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Hey Mambo, ‘Mafia Mamma’ Is a Funny Twist on the Mob Movie Mentality

4/5 cannolis

Toni Collette as a mob boss in Mafia Mamma

When you hear there’s a Catherine Hardwicke movie that features Toni Collette as a mafia boss, you probably think to yourself, “That’s odd, but sure?” and what you’re gifted is a funny twist on the mob movie that keeps you laughing throughout. And that’s what makes Mafia Mamma such a fun movie to watch. Collette plays Kristin, a woman living in the United States who is aware of her family’s connection to Italy, but not the nature of the family business.

So when Kristin is forced to go to Italy after the death of her grandfather, she quickly realizes that the “wine” empire they had was just a front for their criminal enterprise. And she just had to show up right in the middle of a deadly war between the mafia families.

While movies that tie to the mafia can often become a caricature of life in Italy and Italian families as a whole, Mafia Mamma toes the line between making a commentary on the mafia and having fun with Kristin as a fish out of water. Her approach to the family business is to … well, actually make it a family business.

But before she can, Kristin has to figure out what it means to be the Donna of a crime family. Sure, on the one hand this plays into stereotypes, but at the same time, out of all of the mafia movies that have been created throughout the years, this is the one that feels the least offensive. It’s just genuinely fun and sweet because Kristin is so lost in the midst of it all.

She sort of stumbles through navigating not knowing her family, learning about her father and his death, and the reason she was in America in the first place.

Reconnecting with your roots

Toni Collete drinking wine in Mafia Mamma
(Bleecker Street)

The film starts with Kristin witnessing her husband Paul (Tim Daish) cheating on her after their son Domenick (Tommy Rodger) goes off to college. She is convinced by her friend Jenny (Sophia Nomvete) to go to Italy after Kristin gets the news that a grandfather (whom she never knew) has passed away. And that set-up—the innocent life Kristin led with her dead-end job and the downfall of her family before she goes on her great Italian adventure—is a great set-up to many comedies. But it’s the added elements of Kristin’s family that really make Mafia Mamma just a good comedy to dive into.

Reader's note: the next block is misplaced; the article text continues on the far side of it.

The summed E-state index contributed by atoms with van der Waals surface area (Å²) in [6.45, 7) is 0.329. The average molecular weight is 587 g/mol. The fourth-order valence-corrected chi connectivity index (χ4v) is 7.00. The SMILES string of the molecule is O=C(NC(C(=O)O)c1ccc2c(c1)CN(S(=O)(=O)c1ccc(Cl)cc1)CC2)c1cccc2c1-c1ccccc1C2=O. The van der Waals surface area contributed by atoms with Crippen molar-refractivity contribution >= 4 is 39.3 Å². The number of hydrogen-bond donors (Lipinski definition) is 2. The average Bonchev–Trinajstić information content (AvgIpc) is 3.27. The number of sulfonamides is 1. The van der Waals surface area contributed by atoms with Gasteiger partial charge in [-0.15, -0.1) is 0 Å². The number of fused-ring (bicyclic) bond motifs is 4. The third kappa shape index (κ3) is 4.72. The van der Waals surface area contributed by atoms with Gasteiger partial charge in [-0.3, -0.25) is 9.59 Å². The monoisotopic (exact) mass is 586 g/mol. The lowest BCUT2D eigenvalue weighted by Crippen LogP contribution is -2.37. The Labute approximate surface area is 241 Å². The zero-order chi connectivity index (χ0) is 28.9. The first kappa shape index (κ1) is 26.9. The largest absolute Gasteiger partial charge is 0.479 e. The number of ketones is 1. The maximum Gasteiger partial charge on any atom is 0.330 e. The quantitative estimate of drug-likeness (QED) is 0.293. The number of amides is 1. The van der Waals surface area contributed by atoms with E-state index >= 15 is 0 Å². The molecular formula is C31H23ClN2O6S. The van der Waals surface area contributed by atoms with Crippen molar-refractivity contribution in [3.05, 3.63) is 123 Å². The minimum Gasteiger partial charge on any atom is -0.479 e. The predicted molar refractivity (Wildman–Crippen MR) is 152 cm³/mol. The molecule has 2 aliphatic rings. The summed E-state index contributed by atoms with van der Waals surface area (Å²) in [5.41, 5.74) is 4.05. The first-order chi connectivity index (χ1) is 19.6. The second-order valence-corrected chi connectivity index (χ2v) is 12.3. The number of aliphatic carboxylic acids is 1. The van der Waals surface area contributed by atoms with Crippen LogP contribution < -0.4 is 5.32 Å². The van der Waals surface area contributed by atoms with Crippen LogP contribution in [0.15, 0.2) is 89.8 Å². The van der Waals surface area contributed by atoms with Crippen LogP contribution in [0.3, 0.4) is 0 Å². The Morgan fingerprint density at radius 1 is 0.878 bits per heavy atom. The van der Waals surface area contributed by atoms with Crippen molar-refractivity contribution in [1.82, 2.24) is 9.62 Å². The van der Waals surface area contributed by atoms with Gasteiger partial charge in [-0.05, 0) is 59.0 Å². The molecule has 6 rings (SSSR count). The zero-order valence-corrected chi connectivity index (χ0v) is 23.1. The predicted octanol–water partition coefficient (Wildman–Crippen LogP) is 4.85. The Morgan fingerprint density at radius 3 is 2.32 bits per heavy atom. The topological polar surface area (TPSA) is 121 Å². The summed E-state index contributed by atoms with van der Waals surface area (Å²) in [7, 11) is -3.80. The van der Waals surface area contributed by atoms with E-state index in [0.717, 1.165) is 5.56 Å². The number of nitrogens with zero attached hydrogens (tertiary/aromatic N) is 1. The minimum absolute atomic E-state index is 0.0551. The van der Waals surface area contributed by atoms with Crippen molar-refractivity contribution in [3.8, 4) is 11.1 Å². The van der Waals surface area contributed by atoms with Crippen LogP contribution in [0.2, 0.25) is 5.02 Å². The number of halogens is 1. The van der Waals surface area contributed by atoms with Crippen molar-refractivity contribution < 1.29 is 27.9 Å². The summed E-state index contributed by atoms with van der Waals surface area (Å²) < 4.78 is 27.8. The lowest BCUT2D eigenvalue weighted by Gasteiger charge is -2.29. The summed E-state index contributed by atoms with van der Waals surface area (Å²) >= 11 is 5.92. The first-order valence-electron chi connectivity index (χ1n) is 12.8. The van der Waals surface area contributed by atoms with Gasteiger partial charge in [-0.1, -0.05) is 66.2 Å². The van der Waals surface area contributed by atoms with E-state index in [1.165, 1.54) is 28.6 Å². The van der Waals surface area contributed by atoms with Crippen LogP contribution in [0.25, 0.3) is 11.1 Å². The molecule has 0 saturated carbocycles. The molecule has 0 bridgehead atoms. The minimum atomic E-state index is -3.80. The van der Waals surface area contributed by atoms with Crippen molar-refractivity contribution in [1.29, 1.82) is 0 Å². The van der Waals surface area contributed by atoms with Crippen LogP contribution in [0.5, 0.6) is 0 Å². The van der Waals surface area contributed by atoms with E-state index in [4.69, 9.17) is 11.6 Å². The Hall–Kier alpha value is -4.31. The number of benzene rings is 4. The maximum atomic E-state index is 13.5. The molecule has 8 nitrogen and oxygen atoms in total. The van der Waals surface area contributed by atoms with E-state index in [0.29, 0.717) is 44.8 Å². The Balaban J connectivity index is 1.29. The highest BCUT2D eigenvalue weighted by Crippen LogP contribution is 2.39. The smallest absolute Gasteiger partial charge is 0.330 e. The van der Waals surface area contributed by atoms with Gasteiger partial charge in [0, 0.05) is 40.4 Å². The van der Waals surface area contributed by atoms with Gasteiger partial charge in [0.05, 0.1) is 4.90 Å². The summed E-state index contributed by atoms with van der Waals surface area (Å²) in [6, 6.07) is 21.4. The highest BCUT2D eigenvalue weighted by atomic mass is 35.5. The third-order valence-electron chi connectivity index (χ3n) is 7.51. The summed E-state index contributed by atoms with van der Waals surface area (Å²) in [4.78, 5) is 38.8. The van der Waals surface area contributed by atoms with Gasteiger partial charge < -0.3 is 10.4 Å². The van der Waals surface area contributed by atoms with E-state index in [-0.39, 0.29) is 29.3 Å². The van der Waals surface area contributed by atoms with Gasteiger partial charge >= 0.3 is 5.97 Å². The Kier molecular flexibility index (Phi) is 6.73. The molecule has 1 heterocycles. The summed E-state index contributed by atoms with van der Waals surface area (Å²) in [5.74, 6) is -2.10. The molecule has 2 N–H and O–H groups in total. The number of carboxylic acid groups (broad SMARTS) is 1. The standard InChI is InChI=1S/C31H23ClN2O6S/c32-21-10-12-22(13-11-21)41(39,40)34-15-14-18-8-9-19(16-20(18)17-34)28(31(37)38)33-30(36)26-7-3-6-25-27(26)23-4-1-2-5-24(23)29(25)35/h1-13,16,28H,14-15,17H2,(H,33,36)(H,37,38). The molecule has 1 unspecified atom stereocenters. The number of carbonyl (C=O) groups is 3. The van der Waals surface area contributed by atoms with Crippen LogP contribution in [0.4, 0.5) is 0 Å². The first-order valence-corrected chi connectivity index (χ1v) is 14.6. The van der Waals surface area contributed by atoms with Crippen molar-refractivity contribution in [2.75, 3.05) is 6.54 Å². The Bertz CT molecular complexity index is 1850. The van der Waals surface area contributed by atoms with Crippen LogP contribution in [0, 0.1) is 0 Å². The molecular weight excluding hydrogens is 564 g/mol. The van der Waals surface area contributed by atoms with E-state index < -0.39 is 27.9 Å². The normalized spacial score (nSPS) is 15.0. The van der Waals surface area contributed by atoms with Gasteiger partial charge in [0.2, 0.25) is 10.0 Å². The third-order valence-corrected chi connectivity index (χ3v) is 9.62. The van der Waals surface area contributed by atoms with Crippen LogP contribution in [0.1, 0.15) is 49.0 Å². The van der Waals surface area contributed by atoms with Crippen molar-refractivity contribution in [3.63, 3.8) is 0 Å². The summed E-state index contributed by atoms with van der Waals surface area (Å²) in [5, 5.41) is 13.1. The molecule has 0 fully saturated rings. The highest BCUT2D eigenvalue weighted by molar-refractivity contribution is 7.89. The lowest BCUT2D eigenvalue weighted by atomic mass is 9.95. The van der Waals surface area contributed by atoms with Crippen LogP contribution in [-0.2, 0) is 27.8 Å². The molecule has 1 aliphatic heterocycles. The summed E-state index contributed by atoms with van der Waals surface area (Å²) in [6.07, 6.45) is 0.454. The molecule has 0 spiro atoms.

As someone who has roots in Italy but never really knew anyone outside of my grandfather and his siblings (because they’d passed away by the time I was born), I loved Kristin sort of being lost in a country that could have been her home. Because I’ve been there. You know that your ancestors were there, but you’re so Americanized and they can smell it on you.

And for the most part, that’s what happens with Kristin. She goes to Italy, doesn’t speak the language, is mocked, and feels lost in this new life she’s been thrown into. But Kristin tries to appreciate it and understand where her family came from, and that’s what makes this more than just another mafia movie.

Finding yourself, no matter the cost

Monica Bellucci and Toni Collette making wine in Mafia Mamma
(Bleecker Street)

At the start of the movie, Kristin is a disaster. Then she meets Bianca (Monica Bellucci) and the allure of this Italian life starts to draw her in. In the midst of the murder and the fighting between families, Kristin is trying to get her life back into some kind of order. It’s like a bloody Eat, Pray, Love. (Which the movie does make fun of along the way.)

Part of the allure of Mafia Mamma, for me at least, is that it is led by women. Women are behind the scenes, they’re in front of the camera, and they are giving their all into every aspect of this. And it is such a unique take on the mob movie that we haven’t seen before. We’ve got your Goodfellas, or even comedies like Analyze This that play with genre a bit more in their mafia storytelling, but nothing like this.

Mafia Mamma is, at its core, a comedy about a woman finding herself after leaving her husband. She just also happens to now be the head of a mafia crime family. Mafia Mamma hits theaters on April 14.

(featured image: Bleecker Street)

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Rachel Leishman (She/Her) is an Assistant Editor at the Mary Sue. A writer her whole life but professionally starting back in 2016 who loves all things movies, TV, and classic rock. Resident Spider-Man expert, official Leslie Knope, actually Yelena Belova. Wanda Maximoff has never done anything wrong in her life. Star Wars makes her very happy. New York writer with a passion for all things nerdy. Yes, she has a Pedro Pascal podcast. And also a Harrison Ford one.